I wonder if it might be pretty valuable if there were a blog-type website that does nothing other than point out recent instances of "#AnthropomorphisingCountries" in the mainstream media, with brief commentary on what the anthropomorphising metaphor obfuscates.
What do you think?
(Well, personally, I agree, but I don't want to be the one to read through mainstream media contents in search of samples. Oh well, we'll see.)
What are all my other not-yet-put-to-any-use web domains again? There's inefficiencykills.com and lowhangingfruitofecon.com, both of which I actually feel pretty motivated to write a "welcome" page explaining the site's intended theme for. And yet, not even that much has materialised to this day. It could still happen, though, I just need to hit upon one of those dopamine swirls that are know to roam certain regions of brainspace.
(Edit: lowhangingfruitofecon.com is not a thing (thank God). It's how I've been referring to a website idea I've had for a while, apparently to the point of hallucinating having bought that domain.)
The quotes seem cherry picked, but I wouldn't be so uncharitable as to accuse the maker of the video of deceitful editing.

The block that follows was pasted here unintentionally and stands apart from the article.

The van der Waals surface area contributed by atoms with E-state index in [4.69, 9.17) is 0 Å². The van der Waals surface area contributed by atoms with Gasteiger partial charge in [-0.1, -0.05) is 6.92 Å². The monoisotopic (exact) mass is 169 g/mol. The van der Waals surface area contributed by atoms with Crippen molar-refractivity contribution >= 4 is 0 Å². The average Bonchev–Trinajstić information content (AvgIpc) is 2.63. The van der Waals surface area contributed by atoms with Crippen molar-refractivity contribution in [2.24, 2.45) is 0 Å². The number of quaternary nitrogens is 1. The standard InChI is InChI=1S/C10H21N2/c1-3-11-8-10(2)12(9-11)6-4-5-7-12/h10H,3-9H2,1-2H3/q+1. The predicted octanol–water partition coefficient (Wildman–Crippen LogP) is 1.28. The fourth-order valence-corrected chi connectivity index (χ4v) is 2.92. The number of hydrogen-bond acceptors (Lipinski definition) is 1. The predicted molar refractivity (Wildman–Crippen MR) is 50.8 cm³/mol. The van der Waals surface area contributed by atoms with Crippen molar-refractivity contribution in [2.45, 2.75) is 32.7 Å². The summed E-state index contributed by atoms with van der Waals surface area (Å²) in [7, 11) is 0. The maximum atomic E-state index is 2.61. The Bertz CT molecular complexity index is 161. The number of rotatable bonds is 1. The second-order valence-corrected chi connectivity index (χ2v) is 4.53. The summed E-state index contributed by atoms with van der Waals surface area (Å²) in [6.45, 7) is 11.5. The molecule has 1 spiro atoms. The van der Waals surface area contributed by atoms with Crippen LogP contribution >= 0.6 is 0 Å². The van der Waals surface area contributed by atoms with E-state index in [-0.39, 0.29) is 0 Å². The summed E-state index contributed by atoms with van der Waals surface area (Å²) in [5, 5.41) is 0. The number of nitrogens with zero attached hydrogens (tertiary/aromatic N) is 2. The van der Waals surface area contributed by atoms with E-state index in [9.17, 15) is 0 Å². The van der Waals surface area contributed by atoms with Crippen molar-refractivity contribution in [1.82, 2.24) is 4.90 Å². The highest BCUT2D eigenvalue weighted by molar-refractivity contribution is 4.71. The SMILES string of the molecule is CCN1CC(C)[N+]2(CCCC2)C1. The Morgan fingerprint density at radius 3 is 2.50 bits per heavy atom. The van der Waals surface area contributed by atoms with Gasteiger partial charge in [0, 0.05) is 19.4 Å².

Or, slightly more seriously:
- The video is awesome IMO, in that the editing works impressively well and makes for a genuinely good and funny song.
- Perhaps one can appreciate the video as criticism of David Cameron and supporters, though as such I think the criticism is qualitatively weak. On the other hand, it seems like a good caricature of his less sophisticated critics, in that it showcases the sorts of positions that they might genuinely attribute to their tribal opponent.
The authors of this study surveyed a large number (combined N = 800) of social and personality psychologists and discovered several interesting facts. First, although only 6% described themselves as conservative “overall,” there was more diversity of political opinion on economic issues and foreign policy. Second, respondents significantly underestimated the proportion of conservatives among their colleagues. Third, conservatives fear negative consequences of revealing their political beliefs to their colleagues. Finally, they are right to do so: In decisions ranging from paper reviews to hiring, many social and personality psychologists said that they would discriminate against openly conservative colleagues. The more liberal respondents were, the more they said they would discriminate.
from the abstract of Political Diversity in Social and Personality Psychology, by Yoel Inbar and Joris Lammers